How did music play into you growing up?
Music is such an important part of life—it’s one of the most important. Even just working—we did a little bit of TV stuff here, and when we film we can’t listen to music, and it’s just painful. Where you have an eight-hour day with no music, it’s really hard because you don’t realize how much it’s a part of your life. Sometimes you don’t even realize how much you appreciate it until you don’t have it for a whole day, when you’re used to having it. But for me, I really got into hip-hop and rap, just because I related better to the struggle and the hustle, and that was more the scene I grew up in. My older brother listened to a lot of metal and punk, and then my younger brother listened to a lot of hardcore. But for me personally, it was a little bit of gangster rap and a little bit of that time period of the nineties that was happenin’ with NWA and Ice Cube and a lot of stuff that was a little more gangster. I kind of went away from that and got into smarter stuff like Wu-Tang and JAY Z and people that were eloquently putting words down and doin’ it in a real likeable way. So I’ve always just been a really hip-hop guy. But also working in a tattoo environment for almost twenty years, you work with other people that listen to other kinds of music, so I get to have a lot of insight on other stuff. And so I’ve been schooled by a lot of friends and really learned a big appreciation for different styles. I always say if it’s made with passion and talent I can dig it—as opposed to something that’s just made up for the market.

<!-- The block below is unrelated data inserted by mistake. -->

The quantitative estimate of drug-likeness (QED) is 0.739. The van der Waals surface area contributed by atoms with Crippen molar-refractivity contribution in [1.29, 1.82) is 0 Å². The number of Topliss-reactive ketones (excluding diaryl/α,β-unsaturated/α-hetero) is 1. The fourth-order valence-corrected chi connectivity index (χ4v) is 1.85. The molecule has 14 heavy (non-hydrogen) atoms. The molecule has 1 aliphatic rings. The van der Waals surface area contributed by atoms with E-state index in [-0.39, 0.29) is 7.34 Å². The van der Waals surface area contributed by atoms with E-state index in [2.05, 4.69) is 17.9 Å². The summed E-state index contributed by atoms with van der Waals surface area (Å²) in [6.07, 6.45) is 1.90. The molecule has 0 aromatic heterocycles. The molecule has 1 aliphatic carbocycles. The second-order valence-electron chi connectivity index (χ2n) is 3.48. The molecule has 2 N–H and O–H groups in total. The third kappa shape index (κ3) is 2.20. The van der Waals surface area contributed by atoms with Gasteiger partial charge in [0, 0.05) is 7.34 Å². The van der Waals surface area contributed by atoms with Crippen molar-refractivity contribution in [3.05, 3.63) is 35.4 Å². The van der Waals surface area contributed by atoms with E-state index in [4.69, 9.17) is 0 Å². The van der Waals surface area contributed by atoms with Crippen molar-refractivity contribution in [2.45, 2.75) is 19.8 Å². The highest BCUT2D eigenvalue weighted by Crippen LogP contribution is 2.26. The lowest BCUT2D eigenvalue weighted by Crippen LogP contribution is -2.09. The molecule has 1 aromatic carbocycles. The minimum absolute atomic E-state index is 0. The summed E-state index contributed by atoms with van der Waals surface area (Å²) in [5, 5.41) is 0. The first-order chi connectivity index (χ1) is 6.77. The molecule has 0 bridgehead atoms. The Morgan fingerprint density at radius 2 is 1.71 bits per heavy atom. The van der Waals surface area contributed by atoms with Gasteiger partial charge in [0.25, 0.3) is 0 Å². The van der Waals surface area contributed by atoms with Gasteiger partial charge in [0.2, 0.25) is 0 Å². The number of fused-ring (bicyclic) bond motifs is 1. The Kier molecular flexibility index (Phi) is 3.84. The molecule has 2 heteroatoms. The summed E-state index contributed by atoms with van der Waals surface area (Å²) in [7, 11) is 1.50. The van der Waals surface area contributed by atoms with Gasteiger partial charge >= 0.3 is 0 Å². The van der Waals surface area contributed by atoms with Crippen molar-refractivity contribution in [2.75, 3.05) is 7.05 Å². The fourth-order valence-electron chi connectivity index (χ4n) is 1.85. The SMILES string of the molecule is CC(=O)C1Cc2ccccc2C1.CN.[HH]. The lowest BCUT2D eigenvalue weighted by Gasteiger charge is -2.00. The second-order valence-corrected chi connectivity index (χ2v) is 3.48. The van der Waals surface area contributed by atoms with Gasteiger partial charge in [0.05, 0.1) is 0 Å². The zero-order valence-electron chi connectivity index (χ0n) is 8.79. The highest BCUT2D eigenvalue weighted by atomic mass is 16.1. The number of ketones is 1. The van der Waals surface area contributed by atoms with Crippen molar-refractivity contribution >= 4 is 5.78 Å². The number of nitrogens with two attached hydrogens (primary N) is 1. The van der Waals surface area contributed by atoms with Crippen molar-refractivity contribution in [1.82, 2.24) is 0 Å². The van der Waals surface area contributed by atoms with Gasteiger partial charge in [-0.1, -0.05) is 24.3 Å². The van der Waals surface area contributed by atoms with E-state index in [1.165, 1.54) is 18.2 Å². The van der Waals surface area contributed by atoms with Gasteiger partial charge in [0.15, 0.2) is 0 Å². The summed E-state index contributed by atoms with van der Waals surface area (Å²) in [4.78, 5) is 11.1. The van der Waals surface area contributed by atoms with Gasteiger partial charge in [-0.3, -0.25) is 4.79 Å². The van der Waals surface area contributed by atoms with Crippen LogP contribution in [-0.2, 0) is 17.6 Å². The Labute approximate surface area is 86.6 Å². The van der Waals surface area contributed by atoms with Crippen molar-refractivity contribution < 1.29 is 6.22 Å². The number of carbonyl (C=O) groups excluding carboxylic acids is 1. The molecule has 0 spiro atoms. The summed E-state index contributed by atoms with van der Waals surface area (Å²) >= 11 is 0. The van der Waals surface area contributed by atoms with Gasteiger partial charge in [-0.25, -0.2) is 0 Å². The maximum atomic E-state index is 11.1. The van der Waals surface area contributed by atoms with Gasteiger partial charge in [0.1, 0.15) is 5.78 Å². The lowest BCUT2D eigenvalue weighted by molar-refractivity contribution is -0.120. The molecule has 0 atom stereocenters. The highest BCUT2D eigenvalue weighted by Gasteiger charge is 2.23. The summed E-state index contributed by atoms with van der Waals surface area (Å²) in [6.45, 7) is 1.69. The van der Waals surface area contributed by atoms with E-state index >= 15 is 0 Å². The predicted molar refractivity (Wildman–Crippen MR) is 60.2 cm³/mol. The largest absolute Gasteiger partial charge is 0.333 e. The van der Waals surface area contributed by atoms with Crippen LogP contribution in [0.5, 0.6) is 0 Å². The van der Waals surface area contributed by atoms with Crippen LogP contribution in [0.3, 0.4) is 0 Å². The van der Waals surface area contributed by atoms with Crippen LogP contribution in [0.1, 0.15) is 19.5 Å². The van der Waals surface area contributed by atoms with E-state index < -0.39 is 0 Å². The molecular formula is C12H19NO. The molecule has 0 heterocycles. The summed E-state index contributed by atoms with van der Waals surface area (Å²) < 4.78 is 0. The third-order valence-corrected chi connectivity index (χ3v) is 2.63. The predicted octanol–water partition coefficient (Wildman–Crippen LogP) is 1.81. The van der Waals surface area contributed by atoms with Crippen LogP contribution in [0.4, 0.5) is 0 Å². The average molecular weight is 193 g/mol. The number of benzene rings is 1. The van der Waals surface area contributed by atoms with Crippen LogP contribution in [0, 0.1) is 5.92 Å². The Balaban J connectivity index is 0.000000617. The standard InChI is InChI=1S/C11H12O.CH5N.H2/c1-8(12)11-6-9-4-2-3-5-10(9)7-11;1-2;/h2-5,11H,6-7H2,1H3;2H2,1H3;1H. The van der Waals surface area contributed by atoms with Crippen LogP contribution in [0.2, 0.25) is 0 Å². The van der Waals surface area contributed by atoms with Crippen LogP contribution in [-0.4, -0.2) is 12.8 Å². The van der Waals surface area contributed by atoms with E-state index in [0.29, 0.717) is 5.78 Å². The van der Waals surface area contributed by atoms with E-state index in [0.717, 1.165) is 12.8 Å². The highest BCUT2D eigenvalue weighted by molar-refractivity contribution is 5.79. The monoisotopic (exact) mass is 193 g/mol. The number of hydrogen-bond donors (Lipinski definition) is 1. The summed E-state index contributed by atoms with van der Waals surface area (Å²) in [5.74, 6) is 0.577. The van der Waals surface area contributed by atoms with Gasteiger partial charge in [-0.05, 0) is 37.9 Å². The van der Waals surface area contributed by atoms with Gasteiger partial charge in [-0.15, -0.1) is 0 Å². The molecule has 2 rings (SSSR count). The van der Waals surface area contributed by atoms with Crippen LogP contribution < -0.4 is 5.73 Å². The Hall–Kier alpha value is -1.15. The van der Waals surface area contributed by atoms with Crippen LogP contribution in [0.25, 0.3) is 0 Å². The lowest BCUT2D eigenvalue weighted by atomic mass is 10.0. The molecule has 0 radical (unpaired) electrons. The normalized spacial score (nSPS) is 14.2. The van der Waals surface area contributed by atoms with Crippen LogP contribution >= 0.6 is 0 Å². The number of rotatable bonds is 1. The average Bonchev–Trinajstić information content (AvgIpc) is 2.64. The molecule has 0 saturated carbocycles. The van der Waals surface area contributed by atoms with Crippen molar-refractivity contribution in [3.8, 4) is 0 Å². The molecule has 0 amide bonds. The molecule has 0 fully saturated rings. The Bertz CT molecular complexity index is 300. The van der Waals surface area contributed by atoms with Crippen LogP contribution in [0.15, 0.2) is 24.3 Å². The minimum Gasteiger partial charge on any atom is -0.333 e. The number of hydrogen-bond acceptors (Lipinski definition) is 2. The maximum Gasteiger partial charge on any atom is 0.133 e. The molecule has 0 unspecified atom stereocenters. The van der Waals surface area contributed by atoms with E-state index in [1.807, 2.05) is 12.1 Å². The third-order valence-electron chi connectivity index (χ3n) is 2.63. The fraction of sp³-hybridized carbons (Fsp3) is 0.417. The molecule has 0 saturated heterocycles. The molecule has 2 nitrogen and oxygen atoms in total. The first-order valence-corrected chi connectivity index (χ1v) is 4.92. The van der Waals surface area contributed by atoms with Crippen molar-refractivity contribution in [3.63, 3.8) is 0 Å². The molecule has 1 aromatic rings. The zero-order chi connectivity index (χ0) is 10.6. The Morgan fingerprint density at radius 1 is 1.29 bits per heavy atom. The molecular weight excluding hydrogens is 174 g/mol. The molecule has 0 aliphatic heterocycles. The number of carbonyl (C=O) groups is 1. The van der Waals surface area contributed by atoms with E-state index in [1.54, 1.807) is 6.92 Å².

You mentioned that you’re listening to Jay. What other artists are you listening to right now?
It’s pretty dark. I listen to tons of early 2000s hip-hop: Gang Starr, Wu-Tang, Pac, a little Biggie, a lot of Jay, Common, a little Kanye, Styles P, Nas, of course, a little bit of Eminem. That era was really an integral part of my growing up, so I still refer to that a lot for just musical enjoyment. The modern stuff’s a little harder for me to get into. I still do, and now I realize, being older, that sometimes music is just an escape, and it doesn’t have to be super smart. It can just be a release, and it can be just for the music. It doesn’t have to be for the lyrics. It can take you away, you know? Music does so much on so many different levels, but for me I’m kinda stuck in the early 2000s and late nineties with a lot of what I listen to all the time. The ‘Golden Era’ of hip-hop.
Speaking of music and JAY Z, let's talk about the artwork you created for the #GoVote campaign. Can you tell us about your creative process for it?